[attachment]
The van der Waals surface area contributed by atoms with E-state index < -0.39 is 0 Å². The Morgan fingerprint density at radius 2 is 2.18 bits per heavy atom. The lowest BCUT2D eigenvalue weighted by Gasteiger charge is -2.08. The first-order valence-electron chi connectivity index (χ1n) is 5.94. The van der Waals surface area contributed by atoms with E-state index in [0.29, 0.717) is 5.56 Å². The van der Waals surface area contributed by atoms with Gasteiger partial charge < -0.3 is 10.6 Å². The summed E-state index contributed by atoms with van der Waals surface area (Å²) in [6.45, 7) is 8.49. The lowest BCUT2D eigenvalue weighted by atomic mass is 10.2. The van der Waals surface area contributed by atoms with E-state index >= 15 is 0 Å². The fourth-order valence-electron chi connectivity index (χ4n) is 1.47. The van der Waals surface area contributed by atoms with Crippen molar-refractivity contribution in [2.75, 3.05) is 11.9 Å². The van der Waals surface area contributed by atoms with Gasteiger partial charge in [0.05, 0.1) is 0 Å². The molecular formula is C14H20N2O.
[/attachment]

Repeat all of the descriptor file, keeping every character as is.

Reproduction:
The van der Waals surface area contributed by atoms with E-state index < -0.39 is 0 Å². The Morgan fingerprint density at radius 2 is 2.18 bits per heavy atom. The lowest BCUT2D eigenvalue weighted by Gasteiger charge is -2.08. The first-order valence-electron chi connectivity index (χ1n) is 5.94. The van der Waals surface area contributed by atoms with E-state index in [0.29, 0.717) is 5.56 Å². The van der Waals surface area contributed by atoms with Gasteiger partial charge < -0.3 is 10.6 Å². The summed E-state index contributed by atoms with van der Waals surface area (Å²) in [6.45, 7) is 8.49. The lowest BCUT2D eigenvalue weighted by atomic mass is 10.2. The van der Waals surface area contributed by atoms with E-state index >= 15 is 0 Å². The fourth-order valence-electron chi connectivity index (χ4n) is 1.47. The van der Waals surface area contributed by atoms with Crippen molar-refractivity contribution in [2.75, 3.05) is 11.9 Å². The van der Waals surface area contributed by atoms with Gasteiger partial charge in [0.05, 0.1) is 0 Å². The molecular formula is C14H20N2O.